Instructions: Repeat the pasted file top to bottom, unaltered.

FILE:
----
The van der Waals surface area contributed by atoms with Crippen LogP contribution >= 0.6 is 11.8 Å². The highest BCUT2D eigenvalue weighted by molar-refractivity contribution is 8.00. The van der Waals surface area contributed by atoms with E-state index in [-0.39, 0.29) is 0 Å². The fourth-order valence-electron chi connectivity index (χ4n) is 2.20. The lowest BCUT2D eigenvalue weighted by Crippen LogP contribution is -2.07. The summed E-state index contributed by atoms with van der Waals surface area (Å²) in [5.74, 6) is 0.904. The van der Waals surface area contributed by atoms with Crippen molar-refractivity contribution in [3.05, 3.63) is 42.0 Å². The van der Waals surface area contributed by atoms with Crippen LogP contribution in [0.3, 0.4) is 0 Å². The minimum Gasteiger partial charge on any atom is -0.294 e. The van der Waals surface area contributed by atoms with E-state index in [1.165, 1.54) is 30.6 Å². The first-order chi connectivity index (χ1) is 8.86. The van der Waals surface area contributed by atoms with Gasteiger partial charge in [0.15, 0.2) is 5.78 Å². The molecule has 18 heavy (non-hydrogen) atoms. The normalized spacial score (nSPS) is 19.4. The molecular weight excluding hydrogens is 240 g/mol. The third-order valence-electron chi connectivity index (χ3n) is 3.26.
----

The van der Waals surface area contributed by atoms with Crippen LogP contribution >= 0.6 is 11.8 Å². The highest BCUT2D eigenvalue weighted by molar-refractivity contribution is 8.00. The van der Waals surface area contributed by atoms with E-state index in [-0.39, 0.29) is 0 Å². The fourth-order valence-electron chi connectivity index (χ4n) is 2.20. The lowest BCUT2D eigenvalue weighted by Crippen LogP contribution is -2.07. The summed E-state index contributed by atoms with van der Waals surface area (Å²) in [5.74, 6) is 0.904. The van der Waals surface area contributed by atoms with Crippen molar-refractivity contribution in [3.05, 3.63) is 42.0 Å². The van der Waals surface area contributed by atoms with Crippen LogP contribution in [0.3, 0.4) is 0 Å². The minimum Gasteiger partial charge on any atom is -0.294 e. The van der Waals surface area contributed by atoms with E-state index in [1.165, 1.54) is 30.6 Å². The first-order chi connectivity index (χ1) is 8.86. The van der Waals surface area contributed by atoms with Gasteiger partial charge in [0.15, 0.2) is 5.78 Å². The molecule has 18 heavy (non-hydrogen) atoms. The normalized spacial score (nSPS) is 19.4. The molecular weight excluding hydrogens is 240 g/mol. The third-order valence-electron chi connectivity index (χ3n) is 3.26.